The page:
I know, I know, divorce is hell.  You’ve been through the wringer. You’re curious about tinder.  Fine. No one can stop you. But people, please, be aware. If you have children with your ex, the rules are different.  No longer are you single in Vegas, even if technically you are actually single and in Vegas, because somewhere out there is an ex, the other parent to your child or children, to whom because of this fact you are connected to FOREVER.  Therefore. ANY and ALL agreed to stipulations within the decree can be enforced. So, before revamping your wardrobe or dyeing your hair to whatever color you dream it might have been before your decision to marry, STOP. Ask yourself this question.  WHAT DID I AGREE TO? Then really think about it. ‘I don’t remember’ is not an acceptable answer. Call your lawyer if need be. Within a decree is sometimes what some refer to as a “morality clause”—call it what you will. Often this is an injunction during the period of separation, rules to follow for the sake of your children as you undergo divorce proceedings.  For instance, no introducing the kids to your new romantic interest even if you believe that person is the ‘one’.  No overnights. No swiping left or right in plain sight.

 

Jonathan, you might be asking, why does this matter?  This is why I GOT A DIVORCE. To meet new People! I get it.   Yes, the divorce is or will soon be over. But guess what? You, when you decide to bring children into the world together, are connected to this person long after the divorce is final.  If you want to maintain a positive relationship with your kids, this realization is beyond imperative. You will never NOT be your children’s mother or father. So, regardless the spiteful torture your spouse may have dragged you through, irrespective of how sweet retaliation may seem, take the long view.  What’s the best you can do here? Who is the best you can be? Not for your ex. For your kids. For you.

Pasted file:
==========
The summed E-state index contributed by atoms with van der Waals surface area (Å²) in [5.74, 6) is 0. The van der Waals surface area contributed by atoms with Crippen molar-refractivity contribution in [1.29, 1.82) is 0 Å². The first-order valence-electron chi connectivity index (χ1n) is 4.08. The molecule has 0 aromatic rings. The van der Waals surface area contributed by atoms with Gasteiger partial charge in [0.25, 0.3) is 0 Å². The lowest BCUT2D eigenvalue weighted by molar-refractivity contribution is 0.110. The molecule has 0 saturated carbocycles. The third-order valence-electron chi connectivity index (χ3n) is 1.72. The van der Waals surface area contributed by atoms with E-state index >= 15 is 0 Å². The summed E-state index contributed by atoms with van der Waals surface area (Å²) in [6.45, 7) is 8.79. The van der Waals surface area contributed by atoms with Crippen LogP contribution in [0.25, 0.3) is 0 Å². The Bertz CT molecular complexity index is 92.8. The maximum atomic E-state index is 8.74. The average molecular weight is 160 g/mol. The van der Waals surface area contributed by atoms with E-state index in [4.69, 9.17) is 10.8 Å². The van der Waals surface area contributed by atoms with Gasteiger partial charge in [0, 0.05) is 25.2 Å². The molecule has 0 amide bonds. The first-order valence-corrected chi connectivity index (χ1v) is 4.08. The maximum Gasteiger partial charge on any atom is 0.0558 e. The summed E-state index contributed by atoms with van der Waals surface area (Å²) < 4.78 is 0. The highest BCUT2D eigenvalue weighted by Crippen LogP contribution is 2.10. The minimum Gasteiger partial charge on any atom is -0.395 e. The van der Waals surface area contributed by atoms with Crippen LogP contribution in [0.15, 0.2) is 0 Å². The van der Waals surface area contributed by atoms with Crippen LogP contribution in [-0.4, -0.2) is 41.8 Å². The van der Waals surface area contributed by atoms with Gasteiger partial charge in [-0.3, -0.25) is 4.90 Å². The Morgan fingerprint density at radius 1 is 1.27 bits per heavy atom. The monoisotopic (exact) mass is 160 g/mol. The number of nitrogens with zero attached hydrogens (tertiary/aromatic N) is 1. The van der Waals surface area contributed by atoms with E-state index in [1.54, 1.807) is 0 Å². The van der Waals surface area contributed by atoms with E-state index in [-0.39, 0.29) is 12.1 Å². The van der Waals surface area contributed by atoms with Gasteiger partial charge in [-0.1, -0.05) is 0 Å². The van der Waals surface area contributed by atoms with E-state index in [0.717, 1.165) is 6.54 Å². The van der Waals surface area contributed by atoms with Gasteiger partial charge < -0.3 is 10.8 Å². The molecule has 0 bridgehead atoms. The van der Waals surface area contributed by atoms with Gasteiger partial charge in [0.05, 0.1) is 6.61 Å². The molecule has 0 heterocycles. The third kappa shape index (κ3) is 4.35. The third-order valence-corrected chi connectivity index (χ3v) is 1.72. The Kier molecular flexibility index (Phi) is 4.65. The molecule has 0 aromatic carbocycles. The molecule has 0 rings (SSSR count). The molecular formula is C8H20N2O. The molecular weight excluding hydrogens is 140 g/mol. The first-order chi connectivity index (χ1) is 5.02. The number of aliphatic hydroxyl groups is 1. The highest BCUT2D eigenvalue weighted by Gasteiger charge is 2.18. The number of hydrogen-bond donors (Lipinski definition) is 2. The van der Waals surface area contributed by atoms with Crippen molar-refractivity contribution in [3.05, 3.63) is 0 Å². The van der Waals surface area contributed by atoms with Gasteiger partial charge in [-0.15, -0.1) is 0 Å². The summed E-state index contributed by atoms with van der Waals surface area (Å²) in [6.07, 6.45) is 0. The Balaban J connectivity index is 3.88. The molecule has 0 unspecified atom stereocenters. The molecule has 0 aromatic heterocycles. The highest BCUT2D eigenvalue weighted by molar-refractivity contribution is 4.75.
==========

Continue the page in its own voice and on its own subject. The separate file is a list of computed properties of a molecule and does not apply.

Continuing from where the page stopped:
DO:

  1. In addition to following whatever stipulations included in the decree, communicate with the ex about important relationships even though you are not required to do so.  Once you’ve been dating someone exclusively for a reasonable amount of time, or you’re thinking of engagement, buy the mother or father of your children lunch and tell them that you would like them to meet Benny or Betty first, before the kids do.  The good will this could create is beyond measure. And if it doesn’t, you know you tried. So do your kids. Isn’t that what really matters?
  2. Speaking of your kids, do strike a balance.  You don’t need to introduce them to everyone you take on a date.  Your private life is private for a reason. But you know when a relationship is becoming something more.  When that time arrives, talk to the ex and ideally offer for your ex to meet with your new partner, then introduce your kids to the equation.